Now, I am, of course, always worried about Government violating civil liberties, so I'm a bit sympathetic to those like Patricia Hewittand and even the hyperbolic Mr. Covan, both of whom raise concerns about the potential for the law being abused.
Their concerns are well founded, especially where animals are concerned.
Consider, for example, the provisions — the "5 freedoms" — that are codified in the new Animal Welfare bill working its way through parliament.
So — laws that couldn't do other than trample civil liberties are fine when it comes to furthering the AR agenda.
But laws that have the potential to violate civil liberties are to be avoided if they curtail the people who would use violence, intimidation and coercion to achieve the AR goal. Go figure.
Moving on . . .
Where would we be without PeTA's input, which is to be found in a Reuters report?
LONDON, Jan 31 -- Britain proposed jail sentences of up to five years for animal rights protesters who obstruct experiments, widening its crackdown on extremists it says threaten vital medical research.
The measures seek to protect all firms associated with animal experimentation, from suppliers like building contractors to couriers and cleaners, by outlawing attacks at any point along the supply chain.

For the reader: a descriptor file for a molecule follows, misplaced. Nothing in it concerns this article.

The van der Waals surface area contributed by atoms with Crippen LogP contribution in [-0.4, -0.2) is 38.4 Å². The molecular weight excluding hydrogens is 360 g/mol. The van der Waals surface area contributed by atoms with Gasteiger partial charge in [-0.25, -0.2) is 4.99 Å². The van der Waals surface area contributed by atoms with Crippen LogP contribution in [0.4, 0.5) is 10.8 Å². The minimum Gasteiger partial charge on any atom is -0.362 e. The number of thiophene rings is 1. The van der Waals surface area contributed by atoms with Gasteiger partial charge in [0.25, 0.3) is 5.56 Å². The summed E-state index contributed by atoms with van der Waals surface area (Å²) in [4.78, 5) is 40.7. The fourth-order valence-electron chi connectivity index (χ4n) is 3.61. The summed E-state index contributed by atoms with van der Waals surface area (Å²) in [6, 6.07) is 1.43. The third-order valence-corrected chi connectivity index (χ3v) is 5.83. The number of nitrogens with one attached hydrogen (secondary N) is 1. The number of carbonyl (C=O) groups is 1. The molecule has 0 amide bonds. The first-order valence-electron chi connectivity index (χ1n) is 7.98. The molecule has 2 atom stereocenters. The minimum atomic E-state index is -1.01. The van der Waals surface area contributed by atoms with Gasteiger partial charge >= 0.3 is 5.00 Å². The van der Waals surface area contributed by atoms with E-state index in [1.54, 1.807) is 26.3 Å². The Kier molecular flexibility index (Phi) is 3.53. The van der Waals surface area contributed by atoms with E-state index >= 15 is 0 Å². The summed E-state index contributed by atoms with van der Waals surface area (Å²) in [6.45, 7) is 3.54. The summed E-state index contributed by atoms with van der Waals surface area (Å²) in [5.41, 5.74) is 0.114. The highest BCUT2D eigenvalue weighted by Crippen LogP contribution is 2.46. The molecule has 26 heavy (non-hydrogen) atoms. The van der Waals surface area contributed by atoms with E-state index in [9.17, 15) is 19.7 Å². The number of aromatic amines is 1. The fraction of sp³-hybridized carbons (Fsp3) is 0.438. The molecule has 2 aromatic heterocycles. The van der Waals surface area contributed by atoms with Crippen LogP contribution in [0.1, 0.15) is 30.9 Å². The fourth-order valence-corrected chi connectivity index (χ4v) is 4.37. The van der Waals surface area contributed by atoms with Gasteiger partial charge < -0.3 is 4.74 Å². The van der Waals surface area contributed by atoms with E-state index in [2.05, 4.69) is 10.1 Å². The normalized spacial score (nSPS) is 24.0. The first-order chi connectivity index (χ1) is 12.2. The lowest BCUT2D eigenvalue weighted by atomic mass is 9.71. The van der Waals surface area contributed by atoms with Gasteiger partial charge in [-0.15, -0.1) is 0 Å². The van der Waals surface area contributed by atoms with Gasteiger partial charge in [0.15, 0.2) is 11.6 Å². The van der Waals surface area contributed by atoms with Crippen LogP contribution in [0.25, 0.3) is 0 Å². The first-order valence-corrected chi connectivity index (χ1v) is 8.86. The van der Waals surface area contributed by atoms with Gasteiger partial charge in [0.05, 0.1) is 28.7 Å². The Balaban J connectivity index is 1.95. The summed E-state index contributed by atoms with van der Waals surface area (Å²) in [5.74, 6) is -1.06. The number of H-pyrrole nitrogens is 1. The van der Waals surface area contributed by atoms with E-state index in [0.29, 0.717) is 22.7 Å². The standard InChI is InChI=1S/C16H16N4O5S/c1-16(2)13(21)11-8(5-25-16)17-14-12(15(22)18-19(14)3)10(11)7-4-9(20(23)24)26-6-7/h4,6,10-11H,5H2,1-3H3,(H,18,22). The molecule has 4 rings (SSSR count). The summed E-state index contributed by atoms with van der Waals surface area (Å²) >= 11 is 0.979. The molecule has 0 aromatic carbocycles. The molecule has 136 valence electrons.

[ . . . ]
Researchers welcomed the move but animal rights campaigners said new bans would push activists towards extreme measures.
[ . . . ]
Scientists, pharmaceutical companies and contract research laboratories have been the target of protests like hate mail, hoax bombs and even the fire-bombing of scientists' cars.
[ . . . ]
Work on an animal research laboratory at Oxford University was halted last year after activists threatened staff and shareholders of contractor Montpellier Group
Campaigners also forced a project to build a Cambridge primate laboratory to be scrapped.
"Pharmaceutical companies will see this not just in terms of removing a key concern about further investment in to the U.K, but also in the drive to develop new medicines for patients," said Richard Barker, director general of the Association of the British Pharmaceutical Industry (ABPI).
and AstraZeneca , Britain's two biggest drugmakers, have said extremists are deterring investment in the sector.
But animal rights campaigners said the measures -- part of the Serious and Organised Crime Bill making its way through parliament -- will make things worse.
"All this will do is add fuel to the fire," said Simon Butler, campaign coordinator for People for the Ethical Treatment of Animals (PETA). He said existing laws already banned the kind of behaviour addressed by the new measures.
"Any further curtailment can only lead to people becoming more frustrated and taking matters into their own hands," he told Reuters. "There is no practical reason for this new legislation other than for the government to ingratiate itself with the pharmaceutical industry."
What a surprise! Mr. Butler agrees with Mr. Covan: the law will only, in Mr. Butler's words "add fuel to the fire" (and isn't that a revealing turn of phrase!).
Undoubtedly, both Mr. Butler and Mr. Covan would see the way to stop AR intimidation, coercion and violence to be simple in the extreme: just do what the thugs (whose-actions-we-don't-necessarily-condone-but-won't-condemn) tell you to do! In a word, if you stop using animals in research, all the "unpleasantness" will stop!